Summary of main results
The effectiveness of either continuous negative extrathoracic pressure (CNEP) or non-invasive continuous positive airway pressure (Ni-CPAP) in acute hypoxaemic respiratory failure (AHRF) in children has not been evaluated in detail. We included two studies in this review, one of which is published in an abstract form only (Hartmann 1994a). Cam 2002 studied the effectiveness of CPAP over a 30-minute period in children with dengue fever and Hartmann 1994a studied the effectiveness of CNEP in children with AHRF over one hour. Short-term improvements in outcomes were reported in both studies with improvement in haemodynamic parameters. The severity of the underlying illness in both studies is difficult to assess from the data provided because in one study (Cam 2002) only four participants required mechanical ventilation whereas in the second study (Hartmann 1994a) only one of the control group infants required assisted ventilation.
Overall completeness and applicability of evidence
Samuels 1989 was the first to report on the use of CNEP in this population. The participants were not randomised. Reduction in oxygen requirements was evident in 75 out of 88 participants after two hours and in 74 out of 88 participants after 48 hours. There was no comparison group so it is difficult to assess the effectiveness of CNEP on mortality or other significant outcomes. Linney 1997 published a report from the same institution on a subgroup of patients with bronchiolitis. The authors showed that CNEP helped in avoiding intubation in the majority of participants (26 out of 27). This was a non-randomised study. Samuels 1996 reported on the use of CNEP in neonatal respiratory distress syndrome in a randomised controlled trial (RCT). Infants were randomised to standard therapy or standard therapy and CNEP. CNEP resulted in a reduction in the number of infants needing intubation (5%), reduced duration of oxygen therapy and subsequent reduction in the incidence of chronic lung disease of preterm infants. However, there was a statistically insignificant increase in mortality, cranial ultrasound abnormalities and pneumothoraces in the CNEP group.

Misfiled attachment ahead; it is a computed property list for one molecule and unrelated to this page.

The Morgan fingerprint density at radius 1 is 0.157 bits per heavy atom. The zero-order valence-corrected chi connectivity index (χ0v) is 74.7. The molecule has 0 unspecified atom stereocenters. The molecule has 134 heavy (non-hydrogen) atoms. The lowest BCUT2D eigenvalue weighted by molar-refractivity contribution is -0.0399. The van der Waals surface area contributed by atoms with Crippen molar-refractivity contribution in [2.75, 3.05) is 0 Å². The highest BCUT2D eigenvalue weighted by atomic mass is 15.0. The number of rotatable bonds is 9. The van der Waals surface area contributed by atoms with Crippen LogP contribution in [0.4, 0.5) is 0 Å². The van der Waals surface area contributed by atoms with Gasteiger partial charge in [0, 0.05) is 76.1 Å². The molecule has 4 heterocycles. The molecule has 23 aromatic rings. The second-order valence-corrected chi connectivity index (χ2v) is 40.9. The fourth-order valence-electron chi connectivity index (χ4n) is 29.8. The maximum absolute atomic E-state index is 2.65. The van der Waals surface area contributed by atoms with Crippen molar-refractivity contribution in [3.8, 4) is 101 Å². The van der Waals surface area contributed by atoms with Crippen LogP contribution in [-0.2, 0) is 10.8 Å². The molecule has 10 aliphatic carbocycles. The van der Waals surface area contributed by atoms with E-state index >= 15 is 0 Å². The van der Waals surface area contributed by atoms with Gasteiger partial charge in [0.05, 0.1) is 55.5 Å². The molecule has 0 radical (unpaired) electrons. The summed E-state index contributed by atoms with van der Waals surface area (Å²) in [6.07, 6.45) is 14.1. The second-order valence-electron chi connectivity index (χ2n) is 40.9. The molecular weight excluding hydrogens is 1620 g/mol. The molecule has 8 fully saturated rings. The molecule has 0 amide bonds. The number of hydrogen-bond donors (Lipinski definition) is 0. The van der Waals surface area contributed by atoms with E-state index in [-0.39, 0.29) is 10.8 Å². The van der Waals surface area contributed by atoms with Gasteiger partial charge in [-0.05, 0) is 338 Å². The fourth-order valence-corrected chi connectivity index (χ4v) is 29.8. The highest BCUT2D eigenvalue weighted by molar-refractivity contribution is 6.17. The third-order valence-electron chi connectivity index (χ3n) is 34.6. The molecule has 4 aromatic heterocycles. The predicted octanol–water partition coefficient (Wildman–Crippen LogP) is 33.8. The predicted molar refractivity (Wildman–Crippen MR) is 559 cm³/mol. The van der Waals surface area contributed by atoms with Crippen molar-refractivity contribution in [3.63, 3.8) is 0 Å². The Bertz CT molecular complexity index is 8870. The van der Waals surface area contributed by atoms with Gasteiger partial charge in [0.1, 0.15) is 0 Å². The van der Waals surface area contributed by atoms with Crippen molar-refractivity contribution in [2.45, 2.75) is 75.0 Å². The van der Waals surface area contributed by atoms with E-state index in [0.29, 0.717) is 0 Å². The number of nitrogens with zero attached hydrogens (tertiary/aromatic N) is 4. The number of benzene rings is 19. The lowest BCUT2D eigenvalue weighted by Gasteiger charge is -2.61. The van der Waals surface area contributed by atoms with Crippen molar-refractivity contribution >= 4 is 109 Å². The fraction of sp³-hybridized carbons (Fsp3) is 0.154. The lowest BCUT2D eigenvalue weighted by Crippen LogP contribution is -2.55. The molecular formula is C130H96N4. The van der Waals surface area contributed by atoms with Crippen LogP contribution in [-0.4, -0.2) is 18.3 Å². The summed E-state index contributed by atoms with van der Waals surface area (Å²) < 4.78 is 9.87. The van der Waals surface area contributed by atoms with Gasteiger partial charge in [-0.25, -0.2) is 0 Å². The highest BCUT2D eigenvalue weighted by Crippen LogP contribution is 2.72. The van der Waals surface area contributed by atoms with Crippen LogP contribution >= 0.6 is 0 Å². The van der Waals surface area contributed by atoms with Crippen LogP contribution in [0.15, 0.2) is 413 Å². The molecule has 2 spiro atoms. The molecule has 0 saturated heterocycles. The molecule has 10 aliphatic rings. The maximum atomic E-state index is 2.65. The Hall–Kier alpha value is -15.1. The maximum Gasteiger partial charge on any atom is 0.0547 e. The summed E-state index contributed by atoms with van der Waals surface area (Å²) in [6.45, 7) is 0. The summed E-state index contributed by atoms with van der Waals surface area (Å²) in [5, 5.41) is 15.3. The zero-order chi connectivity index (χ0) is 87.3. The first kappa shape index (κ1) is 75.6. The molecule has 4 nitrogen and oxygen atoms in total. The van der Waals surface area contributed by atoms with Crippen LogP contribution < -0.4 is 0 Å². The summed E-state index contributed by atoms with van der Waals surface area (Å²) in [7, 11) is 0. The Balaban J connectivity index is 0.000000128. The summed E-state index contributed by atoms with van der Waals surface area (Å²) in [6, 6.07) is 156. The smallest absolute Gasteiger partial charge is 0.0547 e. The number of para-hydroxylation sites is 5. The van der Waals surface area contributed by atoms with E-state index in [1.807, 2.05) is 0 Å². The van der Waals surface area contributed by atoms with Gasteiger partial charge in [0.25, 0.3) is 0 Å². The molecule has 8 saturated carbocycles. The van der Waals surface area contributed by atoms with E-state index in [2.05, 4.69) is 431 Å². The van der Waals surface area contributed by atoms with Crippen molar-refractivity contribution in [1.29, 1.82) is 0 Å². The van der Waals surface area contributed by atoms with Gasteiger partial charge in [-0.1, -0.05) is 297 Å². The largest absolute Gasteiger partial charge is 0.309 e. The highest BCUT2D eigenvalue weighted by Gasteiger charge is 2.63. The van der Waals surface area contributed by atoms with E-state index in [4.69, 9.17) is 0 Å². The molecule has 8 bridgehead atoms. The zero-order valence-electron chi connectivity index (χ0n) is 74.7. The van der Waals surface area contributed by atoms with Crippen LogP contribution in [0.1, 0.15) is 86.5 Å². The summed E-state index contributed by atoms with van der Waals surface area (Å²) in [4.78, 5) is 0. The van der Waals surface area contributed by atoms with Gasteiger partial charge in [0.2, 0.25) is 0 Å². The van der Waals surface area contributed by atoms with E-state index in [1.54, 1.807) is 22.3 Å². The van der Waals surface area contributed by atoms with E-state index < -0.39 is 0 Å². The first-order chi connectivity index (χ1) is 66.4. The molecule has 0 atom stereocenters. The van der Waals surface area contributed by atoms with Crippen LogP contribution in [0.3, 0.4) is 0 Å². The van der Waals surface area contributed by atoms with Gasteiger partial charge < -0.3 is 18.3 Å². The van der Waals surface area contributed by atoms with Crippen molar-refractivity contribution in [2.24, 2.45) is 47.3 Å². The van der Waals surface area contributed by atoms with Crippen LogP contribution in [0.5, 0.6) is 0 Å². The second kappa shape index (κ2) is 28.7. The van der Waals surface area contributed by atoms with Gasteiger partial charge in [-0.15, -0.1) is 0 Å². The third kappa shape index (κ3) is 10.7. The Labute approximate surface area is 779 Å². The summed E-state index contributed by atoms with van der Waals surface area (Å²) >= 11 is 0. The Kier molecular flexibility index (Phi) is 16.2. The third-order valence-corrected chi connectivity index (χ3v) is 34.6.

Corrado 1998, in a retrospective case-control study, compared CNEP and conventional ventilation in the treatment of acute respiratory failure in chronic obstructive pulmonary disease (COPD) patients and found negative pressure ventilation to be equally efficacious in reducing in-hospital mortality. Corrado 2002, in a retrospective case-control study, compared negative pressure ventilation and non-invasive positive pressure ventilation in the treatment of acute chronic respiratory failure in adult patients with COPD in four intermediate respiratory intensive care units (ICUs) in Italy. Both ventilatory techniques were found to be equally effective in avoiding endotracheal intubation and death.